Staunton (pronounced STANN'-tun) was named for Lady Rebecca Staunton, wife of William Gooch, colonial governor of Virginia in the 1730s.
In 1732, Scots-Irish settler John Lewis and his family became the first Europeans to settle in the area.
The city was originally named “Augusta Courthouse” and was the westernmost courthouse in British North America, prior to the American Revolution.
The Virginia State Legislature met in Staunton for 17 days in 1781, after being forced by British troops to flee Richmond. Participants included Patrick Henry and Daniel Boone.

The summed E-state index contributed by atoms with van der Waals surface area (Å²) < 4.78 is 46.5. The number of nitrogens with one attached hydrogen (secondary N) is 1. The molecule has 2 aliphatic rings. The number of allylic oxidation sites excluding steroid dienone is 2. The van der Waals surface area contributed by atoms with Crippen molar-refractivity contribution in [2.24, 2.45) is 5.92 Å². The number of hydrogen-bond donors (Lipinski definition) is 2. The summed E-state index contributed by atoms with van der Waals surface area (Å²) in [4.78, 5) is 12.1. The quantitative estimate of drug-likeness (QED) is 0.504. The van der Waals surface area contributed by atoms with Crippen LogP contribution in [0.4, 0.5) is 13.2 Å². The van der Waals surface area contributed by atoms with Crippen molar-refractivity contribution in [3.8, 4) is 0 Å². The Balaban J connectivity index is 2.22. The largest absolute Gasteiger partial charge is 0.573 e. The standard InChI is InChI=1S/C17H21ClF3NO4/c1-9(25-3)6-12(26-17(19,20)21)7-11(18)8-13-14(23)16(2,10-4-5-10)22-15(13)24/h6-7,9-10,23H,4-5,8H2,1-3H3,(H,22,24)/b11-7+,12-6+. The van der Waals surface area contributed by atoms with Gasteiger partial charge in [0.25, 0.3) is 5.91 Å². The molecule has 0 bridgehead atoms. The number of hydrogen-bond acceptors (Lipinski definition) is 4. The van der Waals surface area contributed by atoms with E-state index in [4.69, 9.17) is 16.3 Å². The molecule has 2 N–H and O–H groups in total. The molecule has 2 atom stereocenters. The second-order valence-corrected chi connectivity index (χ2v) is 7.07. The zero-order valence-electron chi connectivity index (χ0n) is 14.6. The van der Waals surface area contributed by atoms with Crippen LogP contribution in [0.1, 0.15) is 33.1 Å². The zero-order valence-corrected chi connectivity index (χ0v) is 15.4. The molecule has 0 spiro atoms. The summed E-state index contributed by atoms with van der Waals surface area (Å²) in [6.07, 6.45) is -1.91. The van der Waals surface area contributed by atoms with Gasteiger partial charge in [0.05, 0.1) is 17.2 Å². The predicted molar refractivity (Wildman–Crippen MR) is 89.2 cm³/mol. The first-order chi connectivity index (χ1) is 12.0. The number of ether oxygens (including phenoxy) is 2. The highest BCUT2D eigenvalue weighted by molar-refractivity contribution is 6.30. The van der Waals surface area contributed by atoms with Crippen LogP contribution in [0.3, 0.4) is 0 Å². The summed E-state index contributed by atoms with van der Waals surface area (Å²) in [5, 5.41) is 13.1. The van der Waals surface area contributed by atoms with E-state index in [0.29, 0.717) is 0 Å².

The arrival of the Virginia Central Railroad in 1854 made Staunton a transportation hub for all of western Virginia.
President Woodrow Wilson was born in Staunton in 1856; his birthplace became the official Woodrow Wilson Presidential Library & Museum in 2000.
Staunton is home to Mary Baldwin College, a women’s college that features the Virginia Women’s Institute for Leadership and the Program for the Exceptionally Gifted.
Staunton was founded in 1747, incorporated in 1871, and became an independent city on July 10, 1902.
In 1908, Staunton was the first city in the world to adopt a city manager form of government, an outgrowth of the Progressive movement.
Staunton is often considered as a location for period films. Movies filmed on location in Staunton include Gods and Generals, Hearts in Atlantis, and Evan Almighty.
Today, the city’s population is approximately 24,000.